As our world spins faster, louder, and harder, conflict resolution skills are more critical than ever. Deep listening has the power to transform difficult conflicts into gifts of energy and connection.  Join Peace Council youth and adult mediators this evening to dive into approaching conflict with hope and calm, while practicing the skills to turn stories of ‘victim’ to stories of ‘power’. 

Participants will identify their preferred style of resolving conflict, uncover underlying feelings and needs in dialogue, suspend judgments and stay curious.  Principles of Deep Listening will be applied to your own life experiences and the workshop will include resources to help you take this learning further.

Stafford Book Group: Every War Has Two Losers
Wednesdays, April 20 to May 11, 6:30-8:00 PM
Facilitators: Gylan Green, Kathleen Hosfeld and Pat Hughes, MA
Fee: $25

Join us as the Center for Ethical Leadership inaugurates its first ever book group! We will spend four weeks reading and sharing experiences with the book Every War Has Two Losers: William Stafford On Peace and War by William Stafford, edited by his son Kim Stafford.  William and Kim represent intertwined lives committed to celebration of life through the written word. William Stafford (1914-1993) is known as a poet of ordinary life—someone who wrote about everyday things. He was drafted in 1940, and served as a conscientious objector in WWII. His first major collection of poems, Traveling Through the Dark, was published when Stafford was forty-eight, and it won the National Book Award in 1963. Kim Stafford, director of the Northwest Writing Institute at Lewis & Clark College in Portland, is recognized for his poetry and essays, captured in books such as A Thousand Friends of Rain, and Having Everything Right. He recently published a book for writers, Muses Among Us: Eloquent Listening and Other Pleasures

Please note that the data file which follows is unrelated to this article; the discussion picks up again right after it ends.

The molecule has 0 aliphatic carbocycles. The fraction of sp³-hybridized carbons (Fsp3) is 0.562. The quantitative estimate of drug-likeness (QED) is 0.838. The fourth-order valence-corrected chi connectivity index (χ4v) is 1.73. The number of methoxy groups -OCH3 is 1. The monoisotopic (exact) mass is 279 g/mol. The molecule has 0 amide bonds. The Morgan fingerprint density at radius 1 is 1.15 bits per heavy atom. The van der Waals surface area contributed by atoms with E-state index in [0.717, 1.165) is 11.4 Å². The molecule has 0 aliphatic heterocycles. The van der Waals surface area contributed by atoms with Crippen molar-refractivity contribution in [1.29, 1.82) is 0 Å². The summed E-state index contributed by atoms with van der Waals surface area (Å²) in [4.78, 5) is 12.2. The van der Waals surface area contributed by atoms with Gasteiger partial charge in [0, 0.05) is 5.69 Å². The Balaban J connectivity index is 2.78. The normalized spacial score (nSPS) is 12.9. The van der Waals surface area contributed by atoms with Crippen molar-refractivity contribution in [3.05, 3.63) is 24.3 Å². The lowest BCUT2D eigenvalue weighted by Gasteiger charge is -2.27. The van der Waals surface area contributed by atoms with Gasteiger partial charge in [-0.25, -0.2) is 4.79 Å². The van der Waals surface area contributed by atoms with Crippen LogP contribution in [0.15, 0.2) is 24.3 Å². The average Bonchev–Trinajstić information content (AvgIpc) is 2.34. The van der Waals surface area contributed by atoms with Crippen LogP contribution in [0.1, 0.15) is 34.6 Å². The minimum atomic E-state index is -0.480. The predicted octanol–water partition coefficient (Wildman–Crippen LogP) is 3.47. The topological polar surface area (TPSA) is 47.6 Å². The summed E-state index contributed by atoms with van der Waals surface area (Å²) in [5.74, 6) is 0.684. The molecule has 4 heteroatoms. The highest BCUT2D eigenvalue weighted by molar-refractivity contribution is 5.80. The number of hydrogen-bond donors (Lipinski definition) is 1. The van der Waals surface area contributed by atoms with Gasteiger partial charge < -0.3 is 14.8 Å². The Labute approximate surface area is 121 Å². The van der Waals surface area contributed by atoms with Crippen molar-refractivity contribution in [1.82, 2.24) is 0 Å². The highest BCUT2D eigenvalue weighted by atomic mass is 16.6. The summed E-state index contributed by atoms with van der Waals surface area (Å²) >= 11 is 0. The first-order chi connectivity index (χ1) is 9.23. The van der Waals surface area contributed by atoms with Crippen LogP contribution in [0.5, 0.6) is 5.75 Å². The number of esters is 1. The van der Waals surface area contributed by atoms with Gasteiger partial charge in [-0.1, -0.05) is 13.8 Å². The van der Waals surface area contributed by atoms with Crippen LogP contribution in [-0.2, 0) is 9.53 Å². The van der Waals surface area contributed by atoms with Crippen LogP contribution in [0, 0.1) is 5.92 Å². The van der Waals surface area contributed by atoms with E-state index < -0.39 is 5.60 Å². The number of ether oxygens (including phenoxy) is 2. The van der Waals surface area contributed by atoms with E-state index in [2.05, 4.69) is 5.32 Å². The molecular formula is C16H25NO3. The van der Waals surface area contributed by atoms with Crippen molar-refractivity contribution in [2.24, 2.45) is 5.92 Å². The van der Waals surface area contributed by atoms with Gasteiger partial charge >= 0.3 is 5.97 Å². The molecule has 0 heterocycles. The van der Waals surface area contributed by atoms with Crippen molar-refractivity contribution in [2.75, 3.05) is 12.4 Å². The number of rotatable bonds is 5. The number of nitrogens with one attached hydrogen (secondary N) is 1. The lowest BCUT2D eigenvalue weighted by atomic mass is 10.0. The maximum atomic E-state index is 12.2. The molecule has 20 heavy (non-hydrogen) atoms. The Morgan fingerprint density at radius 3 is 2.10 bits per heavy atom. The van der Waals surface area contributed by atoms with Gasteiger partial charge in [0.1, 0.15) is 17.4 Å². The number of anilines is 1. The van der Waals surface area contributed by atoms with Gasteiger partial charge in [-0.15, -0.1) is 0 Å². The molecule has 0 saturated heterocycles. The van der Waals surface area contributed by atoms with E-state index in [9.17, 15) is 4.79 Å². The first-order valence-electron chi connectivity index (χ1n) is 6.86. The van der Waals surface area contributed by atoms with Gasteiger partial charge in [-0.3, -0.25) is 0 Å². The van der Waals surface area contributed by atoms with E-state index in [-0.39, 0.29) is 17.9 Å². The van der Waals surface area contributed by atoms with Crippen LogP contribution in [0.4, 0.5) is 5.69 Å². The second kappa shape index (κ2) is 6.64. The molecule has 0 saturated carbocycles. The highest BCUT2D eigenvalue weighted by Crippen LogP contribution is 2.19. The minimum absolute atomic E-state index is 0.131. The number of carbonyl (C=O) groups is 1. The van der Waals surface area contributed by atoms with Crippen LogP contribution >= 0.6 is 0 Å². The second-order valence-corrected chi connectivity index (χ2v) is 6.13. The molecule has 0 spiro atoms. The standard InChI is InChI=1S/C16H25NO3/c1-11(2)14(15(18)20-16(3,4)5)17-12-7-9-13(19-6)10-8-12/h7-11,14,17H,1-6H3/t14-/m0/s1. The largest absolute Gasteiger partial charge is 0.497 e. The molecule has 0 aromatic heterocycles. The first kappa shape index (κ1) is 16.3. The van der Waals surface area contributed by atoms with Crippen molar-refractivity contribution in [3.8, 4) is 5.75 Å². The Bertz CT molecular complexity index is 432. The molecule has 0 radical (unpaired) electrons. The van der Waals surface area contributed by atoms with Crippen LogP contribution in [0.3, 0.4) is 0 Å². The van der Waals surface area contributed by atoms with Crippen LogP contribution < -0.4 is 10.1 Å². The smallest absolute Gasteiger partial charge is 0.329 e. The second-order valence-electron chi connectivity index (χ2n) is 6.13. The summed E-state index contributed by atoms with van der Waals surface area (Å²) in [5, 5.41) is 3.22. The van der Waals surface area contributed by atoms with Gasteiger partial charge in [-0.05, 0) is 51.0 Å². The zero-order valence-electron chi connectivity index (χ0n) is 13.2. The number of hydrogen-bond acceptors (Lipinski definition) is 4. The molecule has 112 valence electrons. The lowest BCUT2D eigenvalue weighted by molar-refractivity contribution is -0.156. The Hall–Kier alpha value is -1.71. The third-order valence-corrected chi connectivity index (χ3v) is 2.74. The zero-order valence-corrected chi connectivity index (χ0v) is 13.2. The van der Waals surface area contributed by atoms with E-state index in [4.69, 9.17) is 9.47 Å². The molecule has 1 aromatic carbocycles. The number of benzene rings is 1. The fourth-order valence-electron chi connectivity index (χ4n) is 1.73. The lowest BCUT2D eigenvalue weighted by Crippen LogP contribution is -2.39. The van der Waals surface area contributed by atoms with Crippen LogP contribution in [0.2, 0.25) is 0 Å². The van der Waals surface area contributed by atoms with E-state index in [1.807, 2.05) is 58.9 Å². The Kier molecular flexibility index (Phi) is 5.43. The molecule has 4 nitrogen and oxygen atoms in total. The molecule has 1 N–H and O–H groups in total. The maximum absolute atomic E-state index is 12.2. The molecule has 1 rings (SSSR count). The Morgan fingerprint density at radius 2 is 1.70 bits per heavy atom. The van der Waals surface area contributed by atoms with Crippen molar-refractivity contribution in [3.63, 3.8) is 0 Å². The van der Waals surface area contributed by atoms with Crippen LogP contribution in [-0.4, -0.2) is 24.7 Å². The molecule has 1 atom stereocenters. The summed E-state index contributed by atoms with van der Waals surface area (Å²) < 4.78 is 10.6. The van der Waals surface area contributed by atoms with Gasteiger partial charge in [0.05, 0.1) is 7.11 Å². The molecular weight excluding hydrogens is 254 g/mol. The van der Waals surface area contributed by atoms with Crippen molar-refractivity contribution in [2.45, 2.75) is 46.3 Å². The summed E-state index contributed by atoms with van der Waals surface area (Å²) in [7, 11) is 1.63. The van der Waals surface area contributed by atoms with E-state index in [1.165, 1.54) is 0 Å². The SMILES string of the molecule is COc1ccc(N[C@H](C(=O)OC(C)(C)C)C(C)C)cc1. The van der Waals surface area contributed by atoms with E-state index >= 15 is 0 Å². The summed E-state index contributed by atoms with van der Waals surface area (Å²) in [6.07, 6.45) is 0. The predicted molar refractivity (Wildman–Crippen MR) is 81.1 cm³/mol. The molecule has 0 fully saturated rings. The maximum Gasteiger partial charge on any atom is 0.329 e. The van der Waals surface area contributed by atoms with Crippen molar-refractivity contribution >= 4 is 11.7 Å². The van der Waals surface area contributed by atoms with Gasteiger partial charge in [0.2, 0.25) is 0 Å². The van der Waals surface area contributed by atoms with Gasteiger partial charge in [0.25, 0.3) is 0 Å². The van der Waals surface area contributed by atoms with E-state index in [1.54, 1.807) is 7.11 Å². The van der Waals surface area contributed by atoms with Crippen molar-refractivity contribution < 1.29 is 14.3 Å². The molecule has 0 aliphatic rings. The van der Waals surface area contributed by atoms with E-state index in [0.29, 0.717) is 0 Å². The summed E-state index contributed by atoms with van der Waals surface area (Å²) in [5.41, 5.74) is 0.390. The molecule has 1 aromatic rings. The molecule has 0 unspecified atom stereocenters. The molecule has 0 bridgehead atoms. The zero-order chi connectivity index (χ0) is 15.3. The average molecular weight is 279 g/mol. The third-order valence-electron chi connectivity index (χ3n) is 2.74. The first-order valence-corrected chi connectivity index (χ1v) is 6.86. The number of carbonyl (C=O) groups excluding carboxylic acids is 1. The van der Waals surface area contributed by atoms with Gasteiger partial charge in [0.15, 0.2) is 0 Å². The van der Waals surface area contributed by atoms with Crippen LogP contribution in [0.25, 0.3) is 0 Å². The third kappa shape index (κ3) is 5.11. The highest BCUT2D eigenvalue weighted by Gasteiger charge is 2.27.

of the Writer’s Craft.

To register, call 206-328-3020 or click here.

To view the 2005 Passport schedule on-line, click here.

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e-mail: center@ethicalleadership.org
voice: 206-328-3020  
Center for Ethical Leadership – 1401 E Jefferson St, Suite 505, Seattle, WA , 98122, United States